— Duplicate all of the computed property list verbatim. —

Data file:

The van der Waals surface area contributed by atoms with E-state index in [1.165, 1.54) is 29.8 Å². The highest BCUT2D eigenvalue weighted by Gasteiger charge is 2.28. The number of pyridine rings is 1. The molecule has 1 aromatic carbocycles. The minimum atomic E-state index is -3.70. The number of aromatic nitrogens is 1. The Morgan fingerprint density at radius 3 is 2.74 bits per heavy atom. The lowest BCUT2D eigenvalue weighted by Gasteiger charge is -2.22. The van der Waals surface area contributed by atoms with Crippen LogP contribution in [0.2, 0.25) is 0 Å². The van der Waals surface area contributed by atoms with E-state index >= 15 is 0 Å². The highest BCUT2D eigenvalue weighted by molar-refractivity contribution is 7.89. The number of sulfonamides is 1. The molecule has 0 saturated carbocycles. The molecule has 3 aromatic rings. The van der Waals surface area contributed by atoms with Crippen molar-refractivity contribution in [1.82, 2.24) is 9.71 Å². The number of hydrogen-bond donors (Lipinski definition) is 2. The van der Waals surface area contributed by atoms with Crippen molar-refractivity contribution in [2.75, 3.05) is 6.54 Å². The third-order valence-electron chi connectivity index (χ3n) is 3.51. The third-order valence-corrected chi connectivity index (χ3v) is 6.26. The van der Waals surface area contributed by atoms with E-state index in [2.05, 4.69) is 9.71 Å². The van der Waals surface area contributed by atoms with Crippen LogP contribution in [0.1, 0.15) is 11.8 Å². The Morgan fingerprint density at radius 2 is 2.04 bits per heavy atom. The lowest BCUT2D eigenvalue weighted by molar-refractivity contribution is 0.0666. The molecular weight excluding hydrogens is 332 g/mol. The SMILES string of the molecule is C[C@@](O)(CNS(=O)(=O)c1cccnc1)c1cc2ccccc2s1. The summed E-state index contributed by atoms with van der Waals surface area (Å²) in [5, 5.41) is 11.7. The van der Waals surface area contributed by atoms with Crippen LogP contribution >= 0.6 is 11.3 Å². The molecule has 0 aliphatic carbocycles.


The van der Waals surface area contributed by atoms with E-state index in [1.165, 1.54) is 29.8 Å². The highest BCUT2D eigenvalue weighted by Gasteiger charge is 2.28. The number of pyridine rings is 1. The molecule has 1 aromatic carbocycles. The minimum atomic E-state index is -3.70. The number of aromatic nitrogens is 1. The Morgan fingerprint density at radius 3 is 2.74 bits per heavy atom. The lowest BCUT2D eigenvalue weighted by Gasteiger charge is -2.22. The van der Waals surface area contributed by atoms with Crippen LogP contribution in [0.2, 0.25) is 0 Å². The van der Waals surface area contributed by atoms with E-state index >= 15 is 0 Å². The highest BCUT2D eigenvalue weighted by molar-refractivity contribution is 7.89. The number of sulfonamides is 1. The molecule has 0 saturated carbocycles. The molecule has 3 aromatic rings. The van der Waals surface area contributed by atoms with Crippen molar-refractivity contribution in [1.82, 2.24) is 9.71 Å². The number of hydrogen-bond donors (Lipinski definition) is 2. The van der Waals surface area contributed by atoms with Crippen molar-refractivity contribution in [2.75, 3.05) is 6.54 Å². The third-order valence-electron chi connectivity index (χ3n) is 3.51. The third-order valence-corrected chi connectivity index (χ3v) is 6.26. The van der Waals surface area contributed by atoms with E-state index in [2.05, 4.69) is 9.71 Å². The van der Waals surface area contributed by atoms with Crippen LogP contribution in [0.1, 0.15) is 11.8 Å². The Morgan fingerprint density at radius 2 is 2.04 bits per heavy atom. The lowest BCUT2D eigenvalue weighted by molar-refractivity contribution is 0.0666. The molecular weight excluding hydrogens is 332 g/mol. The SMILES string of the molecule is C[C@@](O)(CNS(=O)(=O)c1cccnc1)c1cc2ccccc2s1. The summed E-state index contributed by atoms with van der Waals surface area (Å²) in [5, 5.41) is 11.7. The van der Waals surface area contributed by atoms with Crippen LogP contribution >= 0.6 is 11.3 Å². The molecule has 0 aliphatic carbocycles.